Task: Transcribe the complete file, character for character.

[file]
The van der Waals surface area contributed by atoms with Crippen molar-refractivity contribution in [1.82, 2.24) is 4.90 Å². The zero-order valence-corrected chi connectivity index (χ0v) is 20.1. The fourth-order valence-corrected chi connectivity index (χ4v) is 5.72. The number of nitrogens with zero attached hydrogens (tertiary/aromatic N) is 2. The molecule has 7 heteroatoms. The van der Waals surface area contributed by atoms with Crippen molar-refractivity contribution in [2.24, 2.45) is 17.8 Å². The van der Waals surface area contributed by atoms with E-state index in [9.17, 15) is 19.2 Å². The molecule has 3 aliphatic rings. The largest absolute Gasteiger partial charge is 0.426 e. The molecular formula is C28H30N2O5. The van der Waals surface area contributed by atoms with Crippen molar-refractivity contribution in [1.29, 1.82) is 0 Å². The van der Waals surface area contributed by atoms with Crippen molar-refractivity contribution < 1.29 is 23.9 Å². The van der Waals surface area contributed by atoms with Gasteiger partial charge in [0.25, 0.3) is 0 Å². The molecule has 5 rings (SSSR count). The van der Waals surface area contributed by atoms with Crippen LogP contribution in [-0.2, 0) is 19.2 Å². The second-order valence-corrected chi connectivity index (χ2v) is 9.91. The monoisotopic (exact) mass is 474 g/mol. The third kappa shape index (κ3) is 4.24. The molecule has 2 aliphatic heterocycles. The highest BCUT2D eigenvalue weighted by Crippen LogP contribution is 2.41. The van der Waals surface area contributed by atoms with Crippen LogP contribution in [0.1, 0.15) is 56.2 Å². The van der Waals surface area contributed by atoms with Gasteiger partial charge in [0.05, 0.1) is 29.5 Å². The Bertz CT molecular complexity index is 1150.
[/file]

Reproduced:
The van der Waals surface area contributed by atoms with Crippen molar-refractivity contribution in [1.82, 2.24) is 4.90 Å². The zero-order valence-corrected chi connectivity index (χ0v) is 20.1. The fourth-order valence-corrected chi connectivity index (χ4v) is 5.72. The number of nitrogens with zero attached hydrogens (tertiary/aromatic N) is 2. The molecule has 7 heteroatoms. The van der Waals surface area contributed by atoms with Crippen molar-refractivity contribution in [2.24, 2.45) is 17.8 Å². The van der Waals surface area contributed by atoms with E-state index in [9.17, 15) is 19.2 Å². The molecule has 3 aliphatic rings. The largest absolute Gasteiger partial charge is 0.426 e. The molecular formula is C28H30N2O5. The van der Waals surface area contributed by atoms with Crippen molar-refractivity contribution in [1.29, 1.82) is 0 Å². The van der Waals surface area contributed by atoms with Crippen molar-refractivity contribution < 1.29 is 23.9 Å². The van der Waals surface area contributed by atoms with Gasteiger partial charge in [0.25, 0.3) is 0 Å². The molecule has 5 rings (SSSR count). The van der Waals surface area contributed by atoms with Crippen LogP contribution in [-0.2, 0) is 19.2 Å². The second-order valence-corrected chi connectivity index (χ2v) is 9.91. The monoisotopic (exact) mass is 474 g/mol. The third kappa shape index (κ3) is 4.24. The molecule has 2 aliphatic heterocycles. The highest BCUT2D eigenvalue weighted by Crippen LogP contribution is 2.41. The van der Waals surface area contributed by atoms with Crippen LogP contribution in [0.1, 0.15) is 56.2 Å². The van der Waals surface area contributed by atoms with Gasteiger partial charge in [0.05, 0.1) is 29.5 Å². The Bertz CT molecular complexity index is 1150.